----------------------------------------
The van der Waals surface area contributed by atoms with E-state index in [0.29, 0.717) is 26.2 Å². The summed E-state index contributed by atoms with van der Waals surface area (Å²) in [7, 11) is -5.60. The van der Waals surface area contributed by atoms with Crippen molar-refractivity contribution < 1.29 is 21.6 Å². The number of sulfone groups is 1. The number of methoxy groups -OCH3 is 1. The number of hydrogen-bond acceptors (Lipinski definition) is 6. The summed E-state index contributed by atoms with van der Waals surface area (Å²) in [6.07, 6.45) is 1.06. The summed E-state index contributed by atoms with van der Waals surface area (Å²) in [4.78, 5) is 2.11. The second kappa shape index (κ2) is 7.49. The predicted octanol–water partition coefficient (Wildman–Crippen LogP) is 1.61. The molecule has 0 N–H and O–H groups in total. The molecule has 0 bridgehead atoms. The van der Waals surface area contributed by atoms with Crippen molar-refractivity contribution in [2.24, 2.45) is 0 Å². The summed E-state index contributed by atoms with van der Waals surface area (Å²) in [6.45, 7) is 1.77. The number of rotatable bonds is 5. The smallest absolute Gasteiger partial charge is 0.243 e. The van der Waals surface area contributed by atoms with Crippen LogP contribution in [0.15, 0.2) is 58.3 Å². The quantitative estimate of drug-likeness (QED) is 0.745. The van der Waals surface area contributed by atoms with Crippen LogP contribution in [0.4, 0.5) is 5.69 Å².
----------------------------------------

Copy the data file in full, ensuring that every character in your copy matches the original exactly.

The van der Waals surface area contributed by atoms with E-state index in [0.29, 0.717) is 26.2 Å². The summed E-state index contributed by atoms with van der Waals surface area (Å²) in [7, 11) is -5.60. The van der Waals surface area contributed by atoms with Crippen molar-refractivity contribution < 1.29 is 21.6 Å². The number of sulfone groups is 1. The number of methoxy groups -OCH3 is 1. The number of hydrogen-bond acceptors (Lipinski definition) is 6. The summed E-state index contributed by atoms with van der Waals surface area (Å²) in [6.07, 6.45) is 1.06. The summed E-state index contributed by atoms with van der Waals surface area (Å²) in [4.78, 5) is 2.11. The second kappa shape index (κ2) is 7.49. The predicted octanol–water partition coefficient (Wildman–Crippen LogP) is 1.61. The molecule has 0 N–H and O–H groups in total. The molecule has 0 bridgehead atoms. The van der Waals surface area contributed by atoms with Crippen molar-refractivity contribution in [2.24, 2.45) is 0 Å². The summed E-state index contributed by atoms with van der Waals surface area (Å²) in [6.45, 7) is 1.77. The number of rotatable bonds is 5. The smallest absolute Gasteiger partial charge is 0.243 e. The van der Waals surface area contributed by atoms with Crippen LogP contribution in [0.15, 0.2) is 58.3 Å². The quantitative estimate of drug-likeness (QED) is 0.745. The van der Waals surface area contributed by atoms with Crippen LogP contribution in [0.4, 0.5) is 5.69 Å².